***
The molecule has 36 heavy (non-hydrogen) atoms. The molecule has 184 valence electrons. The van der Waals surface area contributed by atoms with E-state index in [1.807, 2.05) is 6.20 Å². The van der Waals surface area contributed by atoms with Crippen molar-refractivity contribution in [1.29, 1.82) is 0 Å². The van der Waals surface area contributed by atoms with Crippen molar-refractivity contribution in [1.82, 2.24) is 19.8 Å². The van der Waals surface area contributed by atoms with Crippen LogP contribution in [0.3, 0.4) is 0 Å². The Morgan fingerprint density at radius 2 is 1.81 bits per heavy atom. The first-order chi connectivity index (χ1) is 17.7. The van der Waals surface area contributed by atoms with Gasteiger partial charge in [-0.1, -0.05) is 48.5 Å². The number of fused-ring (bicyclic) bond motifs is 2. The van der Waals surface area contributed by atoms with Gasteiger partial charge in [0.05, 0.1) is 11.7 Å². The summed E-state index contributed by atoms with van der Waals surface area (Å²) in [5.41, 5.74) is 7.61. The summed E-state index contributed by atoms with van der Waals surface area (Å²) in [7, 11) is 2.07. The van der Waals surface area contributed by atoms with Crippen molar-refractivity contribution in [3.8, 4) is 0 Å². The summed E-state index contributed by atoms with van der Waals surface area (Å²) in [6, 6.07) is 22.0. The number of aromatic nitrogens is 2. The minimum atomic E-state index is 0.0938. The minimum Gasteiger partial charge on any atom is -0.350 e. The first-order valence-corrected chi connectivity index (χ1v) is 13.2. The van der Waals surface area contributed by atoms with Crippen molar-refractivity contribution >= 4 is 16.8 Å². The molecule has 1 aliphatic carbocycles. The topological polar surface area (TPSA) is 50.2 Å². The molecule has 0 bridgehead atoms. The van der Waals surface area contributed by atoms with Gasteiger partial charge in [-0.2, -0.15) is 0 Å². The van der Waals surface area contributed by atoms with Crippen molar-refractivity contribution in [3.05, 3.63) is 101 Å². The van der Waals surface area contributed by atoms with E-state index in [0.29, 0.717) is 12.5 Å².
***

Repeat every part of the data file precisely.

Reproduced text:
The molecule has 36 heavy (non-hydrogen) atoms. The molecule has 184 valence electrons. The van der Waals surface area contributed by atoms with E-state index in [1.807, 2.05) is 6.20 Å². The van der Waals surface area contributed by atoms with Crippen molar-refractivity contribution in [1.29, 1.82) is 0 Å². The van der Waals surface area contributed by atoms with Crippen molar-refractivity contribution in [1.82, 2.24) is 19.8 Å². The van der Waals surface area contributed by atoms with Crippen LogP contribution in [0.3, 0.4) is 0 Å². The Morgan fingerprint density at radius 2 is 1.81 bits per heavy atom. The first-order chi connectivity index (χ1) is 17.7. The van der Waals surface area contributed by atoms with Gasteiger partial charge in [-0.1, -0.05) is 48.5 Å². The number of fused-ring (bicyclic) bond motifs is 2. The van der Waals surface area contributed by atoms with Gasteiger partial charge in [0.05, 0.1) is 11.7 Å². The summed E-state index contributed by atoms with van der Waals surface area (Å²) in [5.41, 5.74) is 7.61. The summed E-state index contributed by atoms with van der Waals surface area (Å²) in [7, 11) is 2.07. The van der Waals surface area contributed by atoms with Crippen molar-refractivity contribution in [3.8, 4) is 0 Å². The summed E-state index contributed by atoms with van der Waals surface area (Å²) in [6, 6.07) is 22.0. The number of aromatic nitrogens is 2. The minimum atomic E-state index is 0.0938. The minimum Gasteiger partial charge on any atom is -0.350 e. The first-order valence-corrected chi connectivity index (χ1v) is 13.2. The van der Waals surface area contributed by atoms with Crippen molar-refractivity contribution >= 4 is 16.8 Å². The molecule has 1 aliphatic carbocycles. The topological polar surface area (TPSA) is 50.2 Å². The molecule has 0 bridgehead atoms. The van der Waals surface area contributed by atoms with Gasteiger partial charge in [-0.2, -0.15) is 0 Å². The van der Waals surface area contributed by atoms with Crippen molar-refractivity contribution in [3.05, 3.63) is 101 Å². The van der Waals surface area contributed by atoms with E-state index in [0.29, 0.717) is 12.5 Å².